Assume the Best in Others, Despite Any Evidence to the Contrary
I had a friend years ago who’s father owned an exercise equipment company. His father gave an interview that always stuck with me. His favorite line was “work hard, play hard, sleep well.” Recently we went through some technical issues at work and customers contact us to complain. That’s always uncomfortable, but more so when you are genuinely trying to be forthcoming and honest.
We know what goes on in our own mind and what our intentions are. We have a good idea about the intentions of people close to us. It’s so hard to feel satisfied that people outside our immediate circle are working in good faith. We’re conditioned to assume the worst, and for some very good reasons. But if we allow that to be our default assumption about everyone we miss out on the joy that comes from understanding others.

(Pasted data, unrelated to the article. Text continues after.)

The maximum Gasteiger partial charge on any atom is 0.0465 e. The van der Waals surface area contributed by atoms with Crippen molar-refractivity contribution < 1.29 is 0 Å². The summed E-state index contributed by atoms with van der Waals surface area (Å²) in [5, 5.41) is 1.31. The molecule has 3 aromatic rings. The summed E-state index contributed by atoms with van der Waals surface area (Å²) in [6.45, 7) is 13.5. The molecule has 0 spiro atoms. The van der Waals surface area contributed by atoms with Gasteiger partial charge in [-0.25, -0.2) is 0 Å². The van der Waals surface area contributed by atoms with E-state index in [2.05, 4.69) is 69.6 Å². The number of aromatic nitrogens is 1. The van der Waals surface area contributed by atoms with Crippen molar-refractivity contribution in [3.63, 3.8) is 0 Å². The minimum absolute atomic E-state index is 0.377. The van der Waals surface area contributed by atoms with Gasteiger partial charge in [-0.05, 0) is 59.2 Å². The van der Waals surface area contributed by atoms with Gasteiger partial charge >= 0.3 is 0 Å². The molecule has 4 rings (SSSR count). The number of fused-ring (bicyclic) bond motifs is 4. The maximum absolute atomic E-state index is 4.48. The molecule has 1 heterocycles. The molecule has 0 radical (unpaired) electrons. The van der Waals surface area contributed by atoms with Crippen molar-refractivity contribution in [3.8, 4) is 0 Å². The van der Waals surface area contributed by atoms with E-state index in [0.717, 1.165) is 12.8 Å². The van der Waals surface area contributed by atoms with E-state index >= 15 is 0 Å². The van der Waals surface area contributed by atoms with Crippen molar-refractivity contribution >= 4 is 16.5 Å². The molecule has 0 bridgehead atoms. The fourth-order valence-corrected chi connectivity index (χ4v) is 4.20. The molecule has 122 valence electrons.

I’m going to assume the customer that accused me of hiding my intentions just hasn’t learned this skill yet. He is likely a delightful person who is having a bad day. His anger helps him right now, and I accept that. Eventually he’ll either come around or he’ll move on.
As for me, I will be fine either way. I know we’ve done a good job. I’ll allow his anger to give me a chance to practice skills that will serve me for years to come. This moment could be an important milestone that I will look back on with fondness in the future.
I will sleep well tonight knowing that I did my best work today.